“Expecting your employees to embrace new work habits and higher levels of collaboration between teams, while maintaining the same management style, organizational values, and behaviors.”

In the current global climate where increasing awareness and knowledge management is a competitive advantage, it would stand to reason that creating a conscious culture would be a management priority. This begs the question: “Are you investing in your culture or will you continue to have an unconscious, default culture?”

There are several reasons to invest in creating a conscious culture:

  • To become an employer of choice, and build a high performing workplace.
  • To increase employee engagement and retention.
  • To build a new culture after a merger or acquisition.

One way to create a conscious culture is to map and measure it by conducting a Cultural Values Assessment with the organization. I love this process because it includes everyone in the process of change which builds awareness, belongingness and commitment to cultural transformation. Whatever changes are required to align the culture with the new strategies will emerge in the process of reviewing the results with staff and the leaders.

A values assessment empowers leaders to map, measure and manage their cultural transformation for strategic success.

With love from Singapore.


We are very excited to share that my book, Conscious Culture, has been selected by the Government of Canada to be included in their recommended reading list of Reference Material for Ethics Advisors/Officers. What an honour!

Be sure to visit our Free Resource Center to get access to free e-books, worksheets and other valuable leadership development resources.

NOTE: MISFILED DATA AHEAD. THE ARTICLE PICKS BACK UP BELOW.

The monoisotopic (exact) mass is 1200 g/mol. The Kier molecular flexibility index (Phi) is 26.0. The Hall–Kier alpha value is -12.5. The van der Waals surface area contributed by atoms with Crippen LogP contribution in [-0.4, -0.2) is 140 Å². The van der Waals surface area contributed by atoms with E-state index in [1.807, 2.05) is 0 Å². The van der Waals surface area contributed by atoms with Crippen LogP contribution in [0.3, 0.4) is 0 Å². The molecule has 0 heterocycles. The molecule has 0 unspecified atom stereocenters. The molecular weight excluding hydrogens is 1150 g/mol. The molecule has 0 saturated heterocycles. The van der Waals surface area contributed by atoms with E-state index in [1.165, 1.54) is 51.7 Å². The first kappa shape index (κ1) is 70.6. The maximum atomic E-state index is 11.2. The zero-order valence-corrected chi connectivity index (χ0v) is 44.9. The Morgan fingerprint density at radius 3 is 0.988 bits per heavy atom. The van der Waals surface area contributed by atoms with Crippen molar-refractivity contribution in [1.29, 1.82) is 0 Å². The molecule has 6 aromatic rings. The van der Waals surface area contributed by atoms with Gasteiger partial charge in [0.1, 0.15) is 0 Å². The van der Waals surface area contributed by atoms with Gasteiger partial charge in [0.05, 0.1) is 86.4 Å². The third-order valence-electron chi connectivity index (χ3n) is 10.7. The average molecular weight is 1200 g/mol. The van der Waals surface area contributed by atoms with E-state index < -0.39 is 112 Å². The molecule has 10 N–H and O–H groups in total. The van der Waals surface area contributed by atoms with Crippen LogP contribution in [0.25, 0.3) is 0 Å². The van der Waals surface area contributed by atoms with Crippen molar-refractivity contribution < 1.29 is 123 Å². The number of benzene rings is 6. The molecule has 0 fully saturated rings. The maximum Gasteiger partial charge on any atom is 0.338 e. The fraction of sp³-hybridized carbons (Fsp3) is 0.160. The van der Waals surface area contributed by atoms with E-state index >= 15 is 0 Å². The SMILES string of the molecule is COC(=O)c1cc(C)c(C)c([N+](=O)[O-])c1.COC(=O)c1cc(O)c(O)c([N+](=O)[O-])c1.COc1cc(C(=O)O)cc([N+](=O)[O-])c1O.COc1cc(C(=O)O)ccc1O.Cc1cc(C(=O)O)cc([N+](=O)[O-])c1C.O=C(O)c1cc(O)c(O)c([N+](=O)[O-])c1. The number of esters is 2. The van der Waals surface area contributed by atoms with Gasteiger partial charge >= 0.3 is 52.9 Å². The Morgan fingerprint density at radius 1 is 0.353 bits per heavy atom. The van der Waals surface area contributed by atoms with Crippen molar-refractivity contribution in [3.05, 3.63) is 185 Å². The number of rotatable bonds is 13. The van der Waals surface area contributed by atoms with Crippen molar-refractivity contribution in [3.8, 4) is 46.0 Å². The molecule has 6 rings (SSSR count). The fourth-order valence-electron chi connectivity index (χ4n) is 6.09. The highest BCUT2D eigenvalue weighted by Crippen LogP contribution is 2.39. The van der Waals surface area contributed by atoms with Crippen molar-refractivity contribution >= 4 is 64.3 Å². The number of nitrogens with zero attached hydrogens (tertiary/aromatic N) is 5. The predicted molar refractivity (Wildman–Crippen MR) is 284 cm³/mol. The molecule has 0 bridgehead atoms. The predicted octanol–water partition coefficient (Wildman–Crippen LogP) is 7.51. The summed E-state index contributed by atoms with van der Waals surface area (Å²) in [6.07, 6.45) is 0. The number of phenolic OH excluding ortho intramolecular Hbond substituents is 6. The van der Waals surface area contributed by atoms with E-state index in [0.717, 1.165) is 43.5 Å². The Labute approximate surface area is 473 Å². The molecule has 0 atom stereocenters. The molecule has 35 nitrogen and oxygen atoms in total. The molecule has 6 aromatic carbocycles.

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To find out what your personal values are that empower you to higher performance and productivity, take a Free Personal Values Assessment.

To learn how well aligned you are with your workplace culture and what is impact performance, contact us for an Individual Values Assessment

To learn how to map, measure and manage the culture of your team or organization with our Culture Value Assessment for Teams and Organizations.

Leadership Speaker Joanna Barclay (2)Leadership Speaker Joanna Barclay (2)Leadership Speaker Joanna Barclay (2)Contact Us Joanna BarclayJoanna Barclay, Global Speaker, Published Author, Certified Professional Facilitator, and Leadership Consultant building high performing values-driven organizational culture.

With 30 years in business transformation working with organizations, Joanna’s passion lies in working with leaders, facilitating active participation in organizational change, developing resourceful teams and aligning strategic objectives. Her goal is to help organizations become high performing and values-driven, where people take ownership, build commitment and bridge communication gaps. As CEO of the Culture Leadership Group, she ensures successful transformation from concept through to implementation.